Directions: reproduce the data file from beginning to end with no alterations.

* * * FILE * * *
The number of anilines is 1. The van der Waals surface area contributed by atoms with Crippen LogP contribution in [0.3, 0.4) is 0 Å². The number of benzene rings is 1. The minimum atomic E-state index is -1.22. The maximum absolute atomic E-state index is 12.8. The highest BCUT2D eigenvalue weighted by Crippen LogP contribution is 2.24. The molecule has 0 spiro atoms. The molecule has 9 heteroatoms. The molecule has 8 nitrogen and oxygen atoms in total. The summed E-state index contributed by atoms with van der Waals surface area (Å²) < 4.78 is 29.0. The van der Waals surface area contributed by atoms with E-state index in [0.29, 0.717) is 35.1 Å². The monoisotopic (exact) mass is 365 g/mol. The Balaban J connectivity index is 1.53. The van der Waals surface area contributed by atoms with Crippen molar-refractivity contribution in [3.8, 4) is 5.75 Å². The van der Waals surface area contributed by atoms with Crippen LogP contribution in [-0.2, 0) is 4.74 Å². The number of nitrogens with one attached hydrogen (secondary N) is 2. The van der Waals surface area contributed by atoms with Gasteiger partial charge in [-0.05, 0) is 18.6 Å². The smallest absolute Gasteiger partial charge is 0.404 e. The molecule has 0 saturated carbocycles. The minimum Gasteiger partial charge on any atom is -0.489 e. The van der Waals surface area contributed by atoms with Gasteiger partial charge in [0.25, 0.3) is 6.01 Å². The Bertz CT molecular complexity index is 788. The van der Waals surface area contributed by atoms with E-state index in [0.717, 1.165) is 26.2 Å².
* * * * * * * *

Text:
The number of anilines is 1. The van der Waals surface area contributed by atoms with Crippen LogP contribution in [0.3, 0.4) is 0 Å². The number of benzene rings is 1. The minimum atomic E-state index is -1.22. The maximum absolute atomic E-state index is 12.8. The highest BCUT2D eigenvalue weighted by Crippen LogP contribution is 2.24. The molecule has 0 spiro atoms. The molecule has 9 heteroatoms. The molecule has 8 nitrogen and oxygen atoms in total. The summed E-state index contributed by atoms with van der Waals surface area (Å²) < 4.78 is 29.0. The van der Waals surface area contributed by atoms with E-state index in [0.29, 0.717) is 35.1 Å². The monoisotopic (exact) mass is 365 g/mol. The Balaban J connectivity index is 1.53. The van der Waals surface area contributed by atoms with Crippen molar-refractivity contribution in [3.8, 4) is 5.75 Å². The van der Waals surface area contributed by atoms with Crippen LogP contribution in [-0.2, 0) is 4.74 Å². The number of nitrogens with one attached hydrogen (secondary N) is 2. The van der Waals surface area contributed by atoms with Gasteiger partial charge in [-0.05, 0) is 18.6 Å². The smallest absolute Gasteiger partial charge is 0.404 e. The molecule has 0 saturated carbocycles. The minimum Gasteiger partial charge on any atom is -0.489 e. The van der Waals surface area contributed by atoms with Gasteiger partial charge in [0.25, 0.3) is 6.01 Å². The Bertz CT molecular complexity index is 788. The van der Waals surface area contributed by atoms with E-state index in [0.717, 1.165) is 26.2 Å².